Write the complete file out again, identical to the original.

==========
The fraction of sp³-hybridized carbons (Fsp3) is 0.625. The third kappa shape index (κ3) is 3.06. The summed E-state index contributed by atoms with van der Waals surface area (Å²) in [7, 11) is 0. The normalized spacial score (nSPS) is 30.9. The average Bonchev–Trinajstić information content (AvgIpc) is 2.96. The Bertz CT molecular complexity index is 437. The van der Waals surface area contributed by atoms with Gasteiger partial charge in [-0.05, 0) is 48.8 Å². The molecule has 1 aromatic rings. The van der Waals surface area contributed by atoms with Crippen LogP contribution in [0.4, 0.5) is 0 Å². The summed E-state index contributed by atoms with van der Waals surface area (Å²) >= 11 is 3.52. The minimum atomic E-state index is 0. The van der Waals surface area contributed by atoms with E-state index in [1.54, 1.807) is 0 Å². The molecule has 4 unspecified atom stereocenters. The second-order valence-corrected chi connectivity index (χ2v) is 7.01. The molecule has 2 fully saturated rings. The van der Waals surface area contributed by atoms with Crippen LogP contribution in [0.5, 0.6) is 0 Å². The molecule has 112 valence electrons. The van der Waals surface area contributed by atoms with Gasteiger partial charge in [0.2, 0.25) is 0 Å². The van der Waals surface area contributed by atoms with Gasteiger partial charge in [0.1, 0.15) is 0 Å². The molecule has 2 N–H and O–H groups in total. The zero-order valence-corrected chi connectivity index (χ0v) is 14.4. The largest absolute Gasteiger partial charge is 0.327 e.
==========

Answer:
The fraction of sp³-hybridized carbons (Fsp3) is 0.625. The third kappa shape index (κ3) is 3.06. The summed E-state index contributed by atoms with van der Waals surface area (Å²) in [7, 11) is 0. The normalized spacial score (nSPS) is 30.9. The average Bonchev–Trinajstić information content (AvgIpc) is 2.96. The Bertz CT molecular complexity index is 437. The van der Waals surface area contributed by atoms with Gasteiger partial charge in [-0.05, 0) is 48.8 Å². The molecule has 1 aromatic rings. The van der Waals surface area contributed by atoms with Crippen LogP contribution in [0.4, 0.5) is 0 Å². The summed E-state index contributed by atoms with van der Waals surface area (Å²) >= 11 is 3.52. The minimum atomic E-state index is 0. The van der Waals surface area contributed by atoms with E-state index in [1.54, 1.807) is 0 Å². The molecule has 4 unspecified atom stereocenters. The second-order valence-corrected chi connectivity index (χ2v) is 7.01. The molecule has 2 fully saturated rings. The van der Waals surface area contributed by atoms with Crippen LogP contribution in [0.5, 0.6) is 0 Å². The molecule has 112 valence electrons. The van der Waals surface area contributed by atoms with Gasteiger partial charge in [0.2, 0.25) is 0 Å². The van der Waals surface area contributed by atoms with Gasteiger partial charge in [0.1, 0.15) is 0 Å². The molecule has 2 N–H and O–H groups in total. The zero-order valence-corrected chi connectivity index (χ0v) is 14.4. The largest absolute Gasteiger partial charge is 0.327 e.